Kirkland & Ellis LLP, one of the largest law firms in the country, is dropping all Second Amendment cases after pressure from clients and other lawyers at the firm. This left the two primary attorneys who successfully argued New York State Rifle & Pistol Association Inc. v. Bruen before the Supreme Court with no clients and no jobs.
Former Solicitor General Paul Clement and Erin Murphy, a regular Supreme Court litigator, resigned from Kirkland & Ellis and announced they were opening their own shop in Washington, D.C. Clement has been a high-profile litigator of conservative causes since he left the administration of President George W. Bush. In 2011, he argued the Defense of Marriage Act on behalf of Republican lawmakers before the Supreme Court.
That case also caused Clement to resign from the firm King & Spalding following pressure from clients to drop the gay marriage case.
“Paul and Erin have been valued colleagues,” Jon Ballis, chairman of Kirkland’s executive committee, said in a release. “We wish them the best of luck in the future and look forward to collaborating with them in matters not involving the Second Amendment.”
“We were given a stark choice: either withdraw from ongoing representations or withdraw from the firm,” Clement said in a statement. “Anyone who knows us and our views regarding professional responsibility and client loyalty knows there was only one course open to us: We could not abandon ongoing representations just because a client’s position is unpopular in some circles.”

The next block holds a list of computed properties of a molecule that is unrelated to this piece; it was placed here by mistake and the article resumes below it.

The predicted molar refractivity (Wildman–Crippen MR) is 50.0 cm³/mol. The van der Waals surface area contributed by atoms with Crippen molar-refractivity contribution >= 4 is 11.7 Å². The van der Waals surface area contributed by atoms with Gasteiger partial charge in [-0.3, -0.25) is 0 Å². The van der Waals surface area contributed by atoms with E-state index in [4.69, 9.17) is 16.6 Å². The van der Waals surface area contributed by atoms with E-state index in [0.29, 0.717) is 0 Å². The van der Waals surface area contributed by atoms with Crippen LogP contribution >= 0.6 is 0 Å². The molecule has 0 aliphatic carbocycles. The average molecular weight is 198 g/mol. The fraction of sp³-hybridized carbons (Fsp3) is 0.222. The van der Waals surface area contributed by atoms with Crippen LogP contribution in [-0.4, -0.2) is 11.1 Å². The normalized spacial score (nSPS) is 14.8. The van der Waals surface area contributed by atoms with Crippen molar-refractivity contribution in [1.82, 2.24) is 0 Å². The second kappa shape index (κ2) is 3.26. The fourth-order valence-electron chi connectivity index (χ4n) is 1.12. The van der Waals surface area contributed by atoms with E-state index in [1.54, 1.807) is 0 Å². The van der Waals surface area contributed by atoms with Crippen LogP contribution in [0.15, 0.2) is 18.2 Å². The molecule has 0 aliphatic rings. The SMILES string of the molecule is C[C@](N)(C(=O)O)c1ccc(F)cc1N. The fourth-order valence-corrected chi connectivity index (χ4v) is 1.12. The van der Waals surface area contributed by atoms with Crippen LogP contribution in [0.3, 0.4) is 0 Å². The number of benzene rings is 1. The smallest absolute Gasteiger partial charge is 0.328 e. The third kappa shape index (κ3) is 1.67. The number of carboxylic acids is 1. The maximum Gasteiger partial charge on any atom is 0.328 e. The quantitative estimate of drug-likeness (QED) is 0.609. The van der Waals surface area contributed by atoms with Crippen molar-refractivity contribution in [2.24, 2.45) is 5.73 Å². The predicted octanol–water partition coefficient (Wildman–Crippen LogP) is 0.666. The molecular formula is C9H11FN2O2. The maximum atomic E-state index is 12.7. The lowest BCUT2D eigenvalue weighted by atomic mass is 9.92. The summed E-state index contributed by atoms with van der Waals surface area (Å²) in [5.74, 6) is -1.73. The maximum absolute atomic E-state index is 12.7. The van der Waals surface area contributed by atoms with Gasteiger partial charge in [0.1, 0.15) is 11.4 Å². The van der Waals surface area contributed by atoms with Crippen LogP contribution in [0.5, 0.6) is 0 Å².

Through a firm spokesperson, Kirkland confirmed its decision but did not explain its rationale for dropping gun cases. A key attorney at Kirkland, Jon Ballis, said he hoped the firm could continue to work with Clement and Murphy on matters not related to guns.
It’s mind-boggling. As an editorial in the Wall Street Journal points out, it’s not like Kirkland & Ellis didn’t know that Clement specialized in conservative cases when they hired him in 2016. They were fully aware that Clement represented the NRA. Clement made retention of the NRA as a client a condition of his employment.
But these days gun-rights advocates are unpopular in the tony precincts of Los Angeles and New York where Kirkland represents business clients. When it comes to core constitutional rights versus corporate retainers that finance summer homes in the Hamptons, the Constitution is a second-class citizen.
This is the opposite of ethical legal representation. Clients who are unpopular are the most in need of legal counsel. Lawyers drop clients who lie or don’t pay their bills. But Mr. Clement’s gun clients are individuals and state gun groups, such as the New York State Rifle & Pistol Association, which won its case at the High Court on Thursday. Kirkland is dumping clients who have done nothing wrong and have cases currently in litigation. As Mr. Clement and Ms. Murphy put it, “We could not abandon ongoing representations just because a client’s position is unpopular in some circles.”
The left pressures these law firms to drop clients that they disagree with politically while piously proclaiming that terrorists deserve the best legal representation. It’s sickening — until you realize the injury they are doing to themselves.
The left would rather be politically correct than win important cases. Ultimately, it will be their downfall.